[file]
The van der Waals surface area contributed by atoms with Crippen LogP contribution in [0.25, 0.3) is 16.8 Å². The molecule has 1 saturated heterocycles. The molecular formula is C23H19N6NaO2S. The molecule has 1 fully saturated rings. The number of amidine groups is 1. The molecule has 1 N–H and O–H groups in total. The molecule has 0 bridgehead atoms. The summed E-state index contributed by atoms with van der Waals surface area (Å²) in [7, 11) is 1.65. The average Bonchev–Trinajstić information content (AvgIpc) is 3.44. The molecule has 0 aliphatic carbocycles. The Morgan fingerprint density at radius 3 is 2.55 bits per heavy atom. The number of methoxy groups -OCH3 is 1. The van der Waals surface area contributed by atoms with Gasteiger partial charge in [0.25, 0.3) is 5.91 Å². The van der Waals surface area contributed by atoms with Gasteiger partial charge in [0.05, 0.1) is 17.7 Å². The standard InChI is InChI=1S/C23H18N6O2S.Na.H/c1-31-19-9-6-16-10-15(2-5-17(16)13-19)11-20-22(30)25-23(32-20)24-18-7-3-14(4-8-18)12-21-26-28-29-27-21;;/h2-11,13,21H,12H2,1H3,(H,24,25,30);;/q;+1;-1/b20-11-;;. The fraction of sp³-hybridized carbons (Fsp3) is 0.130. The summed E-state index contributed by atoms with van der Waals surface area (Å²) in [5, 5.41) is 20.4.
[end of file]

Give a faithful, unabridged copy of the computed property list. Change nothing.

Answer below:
The van der Waals surface area contributed by atoms with Crippen LogP contribution in [0.25, 0.3) is 16.8 Å². The molecule has 1 saturated heterocycles. The molecular formula is C23H19N6NaO2S. The molecule has 1 fully saturated rings. The number of amidine groups is 1. The molecule has 1 N–H and O–H groups in total. The molecule has 0 bridgehead atoms. The summed E-state index contributed by atoms with van der Waals surface area (Å²) in [7, 11) is 1.65. The average Bonchev–Trinajstić information content (AvgIpc) is 3.44. The molecule has 0 aliphatic carbocycles. The Morgan fingerprint density at radius 3 is 2.55 bits per heavy atom. The number of methoxy groups -OCH3 is 1. The van der Waals surface area contributed by atoms with Gasteiger partial charge in [0.25, 0.3) is 5.91 Å². The van der Waals surface area contributed by atoms with Gasteiger partial charge in [0.05, 0.1) is 17.7 Å². The standard InChI is InChI=1S/C23H18N6O2S.Na.H/c1-31-19-9-6-16-10-15(2-5-17(16)13-19)11-20-22(30)25-23(32-20)24-18-7-3-14(4-8-18)12-21-26-28-29-27-21;;/h2-11,13,21H,12H2,1H3,(H,24,25,30);;/q;+1;-1/b20-11-;;. The fraction of sp³-hybridized carbons (Fsp3) is 0.130. The summed E-state index contributed by atoms with van der Waals surface area (Å²) in [5, 5.41) is 20.4.